I’ve recently had a chance to observe a newlywed couple. They are so much in love that one feels happy just to be around them. The sun starts shining out of their ears whenever they talk about each other. Their eyes glaze over when they look at each other. It’s just lovely to behold.
The curse of being an older person, though, is that one has seen many passionately loving couples who, over the years, turned into bickering, miserable people whose favorite form of entertainment is barking at each other.
“So how is Jay?” you ask the formerly star-crossed lover who used to bore everybody stiff with the endless stories about their partner’s perfections.
“Oh, don’t ask me about that loser. I come home and there is a pile of dirty laundry. Like I’m some sort of slave, or something. Ooh, there are so many hot young bods in this bar. I like-y.”
And that makes me really sad. I’m not sad for them, though. Their lives are their business and their choice. As a happy participant in a love-struck, sunshine-coming-out-of-my-ears couple, I don’t want to experience this sad denouement to my relationship, that’s all.
I don’t have any interesting insights to offer here. I’m just sharing my worries. As a blogger, I will have to report it
when if my relationship gets to the sad stage of “bleh, enough about that boring person.”
. . . we first discovered Sarah Palin and were horrified. Today, we look at Michelle Bachmann, who is Palin times three, during the debates of the Republican nominees and she kind of doesn’t look that horrible against the other folks who share the stage with her.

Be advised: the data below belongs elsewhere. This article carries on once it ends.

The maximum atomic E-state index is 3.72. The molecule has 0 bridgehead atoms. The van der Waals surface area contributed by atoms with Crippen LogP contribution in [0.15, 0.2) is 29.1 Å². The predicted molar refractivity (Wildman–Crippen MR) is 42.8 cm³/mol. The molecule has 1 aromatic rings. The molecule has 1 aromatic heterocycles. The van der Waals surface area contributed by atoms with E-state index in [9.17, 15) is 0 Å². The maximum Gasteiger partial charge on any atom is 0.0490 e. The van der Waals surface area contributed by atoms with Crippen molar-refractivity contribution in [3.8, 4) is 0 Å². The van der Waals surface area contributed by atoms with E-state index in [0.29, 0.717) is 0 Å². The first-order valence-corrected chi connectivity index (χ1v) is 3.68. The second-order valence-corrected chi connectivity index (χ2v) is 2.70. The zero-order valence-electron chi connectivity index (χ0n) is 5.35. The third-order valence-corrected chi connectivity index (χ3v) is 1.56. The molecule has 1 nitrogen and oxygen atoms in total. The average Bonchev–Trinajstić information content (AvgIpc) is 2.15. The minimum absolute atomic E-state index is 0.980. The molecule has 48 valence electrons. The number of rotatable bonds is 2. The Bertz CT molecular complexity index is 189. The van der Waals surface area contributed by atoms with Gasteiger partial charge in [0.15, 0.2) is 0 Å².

And that isn’t a good development for the GOP. I have a naïve question to ask here. They’ve had three years to look for a presidential nominee. Was there really nobody better to be found anywhere?
I had the same question to ask when I first saw John Kerry, so I’m being fully non-partisan here.
This is a big country, and I can’t believe there isn’t at least a single presentable, likely-to-win Conservative politician. I wouldn’t support any Republican candidate, of course, but it’s kind of sad to see the collection of clowns the GOP came up with for these elections. (Come on, you have to agree with me that those debates were truly comical).
If Obama fails to win now, then the Democrats are beyond hopeless. I mean, even more hopeless we always knew they were.
One of the characteristics that defines the American people for me is the joy with which they indulge in doom-and-gloom scenarios. People seem to collect stories about how everything is horrible and about to get even worse. “Yippee! I have discovered something else to be miserable about!” they often seem to say in their articles, blog posts, and tweets.
There are people who scour the news for confirmation that the world is going to the dogs at an alarming pace. I know a guy who used to walk around looking all tragic on behalf of the victims in Darfur. He must have thought his endless melodrama was somehow helpful. I haven’t seen him for a while but I have no doubt he is now getting a lot of mileage out of the famine in Somalia.